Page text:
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Legislative Assembly for the ACT: 2002 Week 6 Hansard (14 May) . . Page.. 1566 ..

MR SMYTH (continuing):

The Chief Minister went on to talk about Labor's agenda for older Canberrans. I made a ministerial statement on behalf of the previous government-I believe it was in July last year-on issues surrounding older Canberrans. I would urge the government to look at what we put on the table. There were some good suggestions, particularly on the release of land so that we can have suitable accommodation. We would like the Territory Plan to accommodate the use of community space for facilities for older Canberrans. Whether or not a hostel should be included needs to be addressed. That is one of the major issues holding back the process. We also put forward ideas on addressing the digital divide and access to services.

The Chief Minister's statement went on to talk about making progress on Aboriginal and Torres Strait Islander affairs. We were working to get the indigenous business chamber up and running. The great equaliser of a job is something we all keep in mind when we talk about the Aboriginal and Torres Strait Islander communities.

The Chief Minister went on to talk about multiculturalism. I think there is commitment from all in this place to the multicultural community. ACT Harmony Day was held last March. You came dressed in a fetching orange poncho. It is important that we constantly talk about our multicultural community and what it adds to Canberra as a community and that when events like Harmony Day are upon us as many of us as possible participate.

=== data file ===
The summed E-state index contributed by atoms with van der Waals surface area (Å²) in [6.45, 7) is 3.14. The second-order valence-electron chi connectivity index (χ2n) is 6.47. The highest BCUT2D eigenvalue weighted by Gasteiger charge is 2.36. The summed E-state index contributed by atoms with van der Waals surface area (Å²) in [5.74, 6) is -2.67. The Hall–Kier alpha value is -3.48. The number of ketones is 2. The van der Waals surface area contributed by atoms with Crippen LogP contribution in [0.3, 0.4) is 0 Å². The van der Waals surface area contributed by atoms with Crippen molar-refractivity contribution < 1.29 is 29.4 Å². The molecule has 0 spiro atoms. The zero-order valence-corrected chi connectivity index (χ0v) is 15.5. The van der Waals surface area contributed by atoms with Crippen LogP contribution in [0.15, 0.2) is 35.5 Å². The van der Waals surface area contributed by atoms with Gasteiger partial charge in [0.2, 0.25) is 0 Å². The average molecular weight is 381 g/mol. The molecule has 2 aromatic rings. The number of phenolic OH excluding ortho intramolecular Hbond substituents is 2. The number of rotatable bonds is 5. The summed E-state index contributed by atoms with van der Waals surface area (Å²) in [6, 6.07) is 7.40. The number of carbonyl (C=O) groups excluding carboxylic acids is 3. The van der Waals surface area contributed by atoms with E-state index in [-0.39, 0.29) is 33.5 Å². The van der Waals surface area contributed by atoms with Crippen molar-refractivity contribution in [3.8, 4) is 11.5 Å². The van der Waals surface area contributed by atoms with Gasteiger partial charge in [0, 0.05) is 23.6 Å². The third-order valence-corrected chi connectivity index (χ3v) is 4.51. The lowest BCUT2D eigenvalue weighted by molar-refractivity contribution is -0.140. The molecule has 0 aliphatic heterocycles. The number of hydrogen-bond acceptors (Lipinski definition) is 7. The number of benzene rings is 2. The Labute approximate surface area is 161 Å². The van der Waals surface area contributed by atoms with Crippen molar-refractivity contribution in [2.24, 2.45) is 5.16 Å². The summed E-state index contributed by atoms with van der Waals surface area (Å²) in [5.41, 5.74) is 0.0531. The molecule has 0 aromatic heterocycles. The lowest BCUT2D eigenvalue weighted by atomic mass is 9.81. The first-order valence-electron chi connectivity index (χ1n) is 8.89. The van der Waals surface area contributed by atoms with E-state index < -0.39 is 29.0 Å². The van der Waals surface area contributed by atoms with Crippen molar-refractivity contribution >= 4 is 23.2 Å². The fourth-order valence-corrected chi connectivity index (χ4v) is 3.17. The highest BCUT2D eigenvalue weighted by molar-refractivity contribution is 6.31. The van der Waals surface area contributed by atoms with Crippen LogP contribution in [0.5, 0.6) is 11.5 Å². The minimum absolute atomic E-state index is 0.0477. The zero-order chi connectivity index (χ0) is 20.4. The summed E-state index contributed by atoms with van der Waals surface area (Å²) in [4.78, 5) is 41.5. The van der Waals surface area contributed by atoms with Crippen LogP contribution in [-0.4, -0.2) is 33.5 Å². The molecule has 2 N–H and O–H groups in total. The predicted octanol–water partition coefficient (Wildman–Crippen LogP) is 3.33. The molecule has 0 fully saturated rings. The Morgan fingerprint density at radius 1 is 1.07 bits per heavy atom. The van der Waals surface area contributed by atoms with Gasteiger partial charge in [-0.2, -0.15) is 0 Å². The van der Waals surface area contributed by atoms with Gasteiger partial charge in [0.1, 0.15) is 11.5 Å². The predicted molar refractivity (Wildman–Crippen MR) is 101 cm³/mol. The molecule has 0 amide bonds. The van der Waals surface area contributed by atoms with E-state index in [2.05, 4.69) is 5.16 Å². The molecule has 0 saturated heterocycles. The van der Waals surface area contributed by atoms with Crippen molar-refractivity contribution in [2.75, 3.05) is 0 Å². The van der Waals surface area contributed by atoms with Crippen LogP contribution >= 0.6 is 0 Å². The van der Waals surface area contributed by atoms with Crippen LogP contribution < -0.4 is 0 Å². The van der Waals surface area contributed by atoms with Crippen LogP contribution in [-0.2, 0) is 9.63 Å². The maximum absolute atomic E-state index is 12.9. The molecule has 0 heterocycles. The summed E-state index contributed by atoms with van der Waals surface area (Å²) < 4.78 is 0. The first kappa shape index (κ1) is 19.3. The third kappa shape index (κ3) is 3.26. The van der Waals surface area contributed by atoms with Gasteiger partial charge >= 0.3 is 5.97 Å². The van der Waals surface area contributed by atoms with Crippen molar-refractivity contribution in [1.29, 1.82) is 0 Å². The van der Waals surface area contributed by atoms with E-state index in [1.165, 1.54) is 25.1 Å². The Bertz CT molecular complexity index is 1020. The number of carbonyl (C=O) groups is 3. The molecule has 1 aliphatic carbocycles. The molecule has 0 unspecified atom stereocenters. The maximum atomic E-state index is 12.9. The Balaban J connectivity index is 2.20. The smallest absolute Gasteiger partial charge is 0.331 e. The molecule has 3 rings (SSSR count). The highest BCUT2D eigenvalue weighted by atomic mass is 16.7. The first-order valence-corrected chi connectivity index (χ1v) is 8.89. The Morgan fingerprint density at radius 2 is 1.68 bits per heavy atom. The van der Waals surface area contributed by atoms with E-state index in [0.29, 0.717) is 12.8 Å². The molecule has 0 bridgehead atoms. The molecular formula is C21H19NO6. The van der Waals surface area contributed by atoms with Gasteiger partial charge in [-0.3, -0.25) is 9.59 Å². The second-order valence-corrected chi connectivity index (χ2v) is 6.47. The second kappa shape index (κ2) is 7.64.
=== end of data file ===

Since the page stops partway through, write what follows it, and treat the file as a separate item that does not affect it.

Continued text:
The statement went on to talk about action on youth crime prevention:

By March next year, we will have established coordination measures to carry out this important task more effectively.

The task is service delivery and coordination of responses to young people at risk of offending. I would be delighted if the Chief Minister would update us on that.

The statement then talked about criminal justice data:

To that end, an early priority is the improvement of criminal justice data in the territory, so that we know exactly what is going on and how best to apply our crime prevention resources.

I bring it to the attention of the Chief Minister-indeed, all ministers, because all ministers have a significant role to play in crime prevention-that at the end of Operation Anchorage last year cabinet asked the CEOs of the departments and the Chief Police Officer to analyse the data we had garnered from Operation Anchorage. Operation Anchorage apprehended, from memory, 233 people suspected of burglary, and I am sure most of them have now been processed.

The critical thing was that we finally got a profile of the average burglar in the ACT. He is Canberra born and bred, he male, he is young and he probably has a drug problem. That data is available as a result of the sterling efforts of officers of the Australian Federal Police in Operation Anchorage. They reduced burglaries by more than 20 per cent-I think it was 21 per cent across the board and 25 per cent for house burglaries-as well as reducing the car theft rate. If that committee has not reported to the Chief Minister or if the Chief Minister was not aware of it, I urge him to ask them what they have been doing.

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